by Carolyn Abel
The assisted dying debate is far from over. Let’s start with the terms. What do you think of when you hear “grievous,” “irremediable,” or “reasonably foreseeable?” Hint: it’s different for everyone. This is especially true among the physicians, lawyers, journalists, and other healthcare professionals involved in the debate. Defining the language that is used is probably one of the most controversial areas of this topic (and there really is no one correct answer).
Bill C-14 is the legislation on medically-assisted dying in Canada. It is designed to provide mentally competent adults who are suffering with a choice to end their life with the help of a physician or nurse practitioner. Other eligibility criteria under the legislation include the patient making a voluntary request without external pressure, giving informed consent, and qualifying for government-funded health services.
Here’s a summary of the major events surrounding Bill C-14:
September 1993 - Rodriguez case
In the early 90s, Sue Rodriguez fought to have a legal right to assisted suicide, which at the time carried a maximum 14 year prison sentence. She ultimately lost the case to the Supreme Court of Canada on September 30, 1993.
February 2015 - Carter case
In Carter v Canada, the assisted dying prohibition was challenged again, this time with multiple plaintiffs. The case resulted in the Criminal Code provision being overturned, specifically giving mentally competent adults who are suffering intolerably the right to a doctor-assisted death. The decision only took effect in 2016, after the government had some time to amend the laws; in the meantime provincial courts could start approving applications for euthanasia.
June 2016 - Bill C-14 received royal assent
In other words, this means that the bill was approved, although there are still many ambiguities that need to be addressed.
June 2016 - First challenge to Bill C-14
Julia Lamb, a 25 year old from BC with spinal muscular atrophy, wants to defend her right to an assisted death under Bill C-14. Even though a sudden deterioration could remove the use of her limbs and make her dependent on a ventilator, she is still not eligible because of the requirement that patients be in an “advance state of irreversible decline” and that natural death is “reasonably foreseeable.” This clause denies rights to large groups of patients with chronic diseases. A fundamental Canadian value is autonomy, which is defined as the freedom from external control or influence, and is exactly what Lamb is asking for.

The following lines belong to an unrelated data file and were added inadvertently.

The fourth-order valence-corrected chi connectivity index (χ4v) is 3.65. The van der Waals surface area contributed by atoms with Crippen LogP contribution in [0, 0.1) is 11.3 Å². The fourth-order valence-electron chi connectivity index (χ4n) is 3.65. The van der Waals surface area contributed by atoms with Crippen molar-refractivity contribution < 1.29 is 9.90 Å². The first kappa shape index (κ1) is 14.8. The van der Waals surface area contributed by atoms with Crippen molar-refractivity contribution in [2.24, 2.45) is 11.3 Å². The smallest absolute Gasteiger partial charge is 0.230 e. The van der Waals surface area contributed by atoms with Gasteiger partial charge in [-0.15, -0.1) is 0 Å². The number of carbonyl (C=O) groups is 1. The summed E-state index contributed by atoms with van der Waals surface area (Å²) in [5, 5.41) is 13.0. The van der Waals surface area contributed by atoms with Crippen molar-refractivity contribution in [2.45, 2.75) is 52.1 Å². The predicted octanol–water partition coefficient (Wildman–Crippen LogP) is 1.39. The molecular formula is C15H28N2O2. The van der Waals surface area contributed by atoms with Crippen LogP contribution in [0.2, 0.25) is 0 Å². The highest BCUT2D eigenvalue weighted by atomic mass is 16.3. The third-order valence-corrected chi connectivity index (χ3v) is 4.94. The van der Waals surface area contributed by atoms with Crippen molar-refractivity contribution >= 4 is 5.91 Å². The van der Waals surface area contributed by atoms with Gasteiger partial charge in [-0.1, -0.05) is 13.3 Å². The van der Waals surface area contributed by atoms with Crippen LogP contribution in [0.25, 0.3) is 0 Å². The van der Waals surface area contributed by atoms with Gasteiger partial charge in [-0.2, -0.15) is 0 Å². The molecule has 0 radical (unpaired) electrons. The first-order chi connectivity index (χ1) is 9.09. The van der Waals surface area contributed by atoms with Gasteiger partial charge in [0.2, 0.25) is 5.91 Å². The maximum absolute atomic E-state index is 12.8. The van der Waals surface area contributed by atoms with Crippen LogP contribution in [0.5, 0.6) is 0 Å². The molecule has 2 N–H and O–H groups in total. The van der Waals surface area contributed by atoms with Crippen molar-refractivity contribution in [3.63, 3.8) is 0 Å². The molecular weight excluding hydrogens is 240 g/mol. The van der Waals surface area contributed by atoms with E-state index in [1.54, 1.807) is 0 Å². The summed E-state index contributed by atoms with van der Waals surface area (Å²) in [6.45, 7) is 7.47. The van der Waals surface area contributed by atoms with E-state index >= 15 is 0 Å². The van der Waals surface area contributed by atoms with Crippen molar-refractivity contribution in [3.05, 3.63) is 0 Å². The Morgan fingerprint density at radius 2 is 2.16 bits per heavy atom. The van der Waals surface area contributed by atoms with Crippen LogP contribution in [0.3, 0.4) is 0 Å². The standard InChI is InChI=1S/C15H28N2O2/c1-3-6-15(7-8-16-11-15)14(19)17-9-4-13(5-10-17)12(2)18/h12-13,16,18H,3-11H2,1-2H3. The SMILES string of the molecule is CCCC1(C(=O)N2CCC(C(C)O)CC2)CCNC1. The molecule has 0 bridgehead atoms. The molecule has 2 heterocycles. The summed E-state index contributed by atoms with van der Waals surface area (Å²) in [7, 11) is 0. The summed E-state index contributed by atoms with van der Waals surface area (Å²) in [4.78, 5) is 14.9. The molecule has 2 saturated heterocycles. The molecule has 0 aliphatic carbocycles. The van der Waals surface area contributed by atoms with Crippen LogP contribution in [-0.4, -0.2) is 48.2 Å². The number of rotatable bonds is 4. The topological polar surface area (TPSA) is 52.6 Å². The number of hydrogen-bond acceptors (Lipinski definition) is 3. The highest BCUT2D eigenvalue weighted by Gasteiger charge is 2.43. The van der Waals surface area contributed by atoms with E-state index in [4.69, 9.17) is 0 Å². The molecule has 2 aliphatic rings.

What does it mean now that we have a law?
It is important to note that as it is, this law is far from complete. Still, one of the more important results is that it means we will be able to collect data on assisted deaths. This kind of data would start answering the questions of how, when and why. As this legislation is so new, there is no quantitative information available (yet) so this would allow for improvements to be made in these areas. Another piece of data that would be useful is the number of patients denied a medically assisted death, and more specifically who is asking for one.
First, there is doctor-patient confidentiality. It can be a good thing in many situations, but in terms of assisted dying, I would argue more communication is always better. There are so many perspectives that need to be considered; the patient, family members, friends, just to name a few. Keeping critical information confidential might leadcan only lead to a more complicated and/or delayed process.
Another important consideration is that many patients already have a laundry list of advance directives, such as not wanting defibrillation or specific treatments. Some of these requests may seem practical at first, but when it comes to putting them into practice, it usually makes the situation more complex. These are very high stakes scenarios, and to further complicate things, patients may or may not be fully mentally competent at the time.
Conscientious objectors are another group that complicate this debate. How should, for example, a physician’s religious beliefs interact with their job? Here’s an analogy - would it be right for someone with a nervous tremor to become a dental surgeon? Probably not. In any case, what role should the medical institution play in dealing with individual physicians’ beliefs? Even if that physician was to refer the patient to someone else, that process both cuts down on the patient’s autonomy and takes up valuable time.
The conclusion (for now)
This debate is far from over, and there are likely to be even more challenges to Bill C-14. These are complex issues with various factors, possibilities, and ethical dilemmas that need to be taken into account. Then again, maybe no law IS better than a bad law.